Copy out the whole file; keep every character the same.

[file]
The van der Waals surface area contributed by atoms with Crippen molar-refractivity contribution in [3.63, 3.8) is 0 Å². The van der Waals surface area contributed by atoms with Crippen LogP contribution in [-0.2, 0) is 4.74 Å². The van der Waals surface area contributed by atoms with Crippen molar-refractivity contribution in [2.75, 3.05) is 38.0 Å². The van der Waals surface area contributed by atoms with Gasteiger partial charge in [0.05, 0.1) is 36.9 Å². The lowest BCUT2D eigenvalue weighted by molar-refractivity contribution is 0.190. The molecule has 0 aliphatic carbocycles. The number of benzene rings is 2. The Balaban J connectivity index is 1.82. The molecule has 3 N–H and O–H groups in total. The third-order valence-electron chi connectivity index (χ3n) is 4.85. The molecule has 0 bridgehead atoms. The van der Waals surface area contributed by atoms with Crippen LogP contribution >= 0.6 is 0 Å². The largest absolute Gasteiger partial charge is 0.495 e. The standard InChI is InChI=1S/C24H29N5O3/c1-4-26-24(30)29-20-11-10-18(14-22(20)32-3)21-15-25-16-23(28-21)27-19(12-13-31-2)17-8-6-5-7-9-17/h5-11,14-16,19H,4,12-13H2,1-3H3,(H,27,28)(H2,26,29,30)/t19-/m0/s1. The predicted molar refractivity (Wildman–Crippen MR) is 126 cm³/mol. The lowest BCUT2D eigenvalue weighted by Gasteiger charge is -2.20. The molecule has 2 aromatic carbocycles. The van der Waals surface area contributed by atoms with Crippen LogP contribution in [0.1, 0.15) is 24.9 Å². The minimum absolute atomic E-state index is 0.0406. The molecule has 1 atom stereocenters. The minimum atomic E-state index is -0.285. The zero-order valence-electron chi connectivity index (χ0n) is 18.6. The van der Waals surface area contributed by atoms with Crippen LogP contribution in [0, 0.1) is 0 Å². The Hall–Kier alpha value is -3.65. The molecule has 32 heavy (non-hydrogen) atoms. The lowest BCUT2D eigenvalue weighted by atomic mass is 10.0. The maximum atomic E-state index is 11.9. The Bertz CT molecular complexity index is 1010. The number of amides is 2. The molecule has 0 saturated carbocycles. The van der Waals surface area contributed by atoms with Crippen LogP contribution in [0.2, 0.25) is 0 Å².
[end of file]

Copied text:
The van der Waals surface area contributed by atoms with Crippen molar-refractivity contribution in [3.63, 3.8) is 0 Å². The van der Waals surface area contributed by atoms with Crippen LogP contribution in [-0.2, 0) is 4.74 Å². The van der Waals surface area contributed by atoms with Crippen molar-refractivity contribution in [2.75, 3.05) is 38.0 Å². The van der Waals surface area contributed by atoms with Gasteiger partial charge in [0.05, 0.1) is 36.9 Å². The lowest BCUT2D eigenvalue weighted by molar-refractivity contribution is 0.190. The molecule has 0 aliphatic carbocycles. The number of benzene rings is 2. The Balaban J connectivity index is 1.82. The molecule has 3 N–H and O–H groups in total. The third-order valence-electron chi connectivity index (χ3n) is 4.85. The molecule has 0 bridgehead atoms. The van der Waals surface area contributed by atoms with Crippen LogP contribution >= 0.6 is 0 Å². The largest absolute Gasteiger partial charge is 0.495 e. The standard InChI is InChI=1S/C24H29N5O3/c1-4-26-24(30)29-20-11-10-18(14-22(20)32-3)21-15-25-16-23(28-21)27-19(12-13-31-2)17-8-6-5-7-9-17/h5-11,14-16,19H,4,12-13H2,1-3H3,(H,27,28)(H2,26,29,30)/t19-/m0/s1. The predicted molar refractivity (Wildman–Crippen MR) is 126 cm³/mol. The lowest BCUT2D eigenvalue weighted by Gasteiger charge is -2.20. The molecule has 2 aromatic carbocycles. The van der Waals surface area contributed by atoms with Crippen LogP contribution in [0.1, 0.15) is 24.9 Å². The minimum absolute atomic E-state index is 0.0406. The molecule has 1 atom stereocenters. The minimum atomic E-state index is -0.285. The zero-order valence-electron chi connectivity index (χ0n) is 18.6. The van der Waals surface area contributed by atoms with Crippen LogP contribution in [0, 0.1) is 0 Å². The Hall–Kier alpha value is -3.65. The molecule has 32 heavy (non-hydrogen) atoms. The lowest BCUT2D eigenvalue weighted by atomic mass is 10.0. The maximum atomic E-state index is 11.9. The Bertz CT molecular complexity index is 1010. The number of amides is 2. The molecule has 0 saturated carbocycles. The van der Waals surface area contributed by atoms with Crippen LogP contribution in [0.2, 0.25) is 0 Å².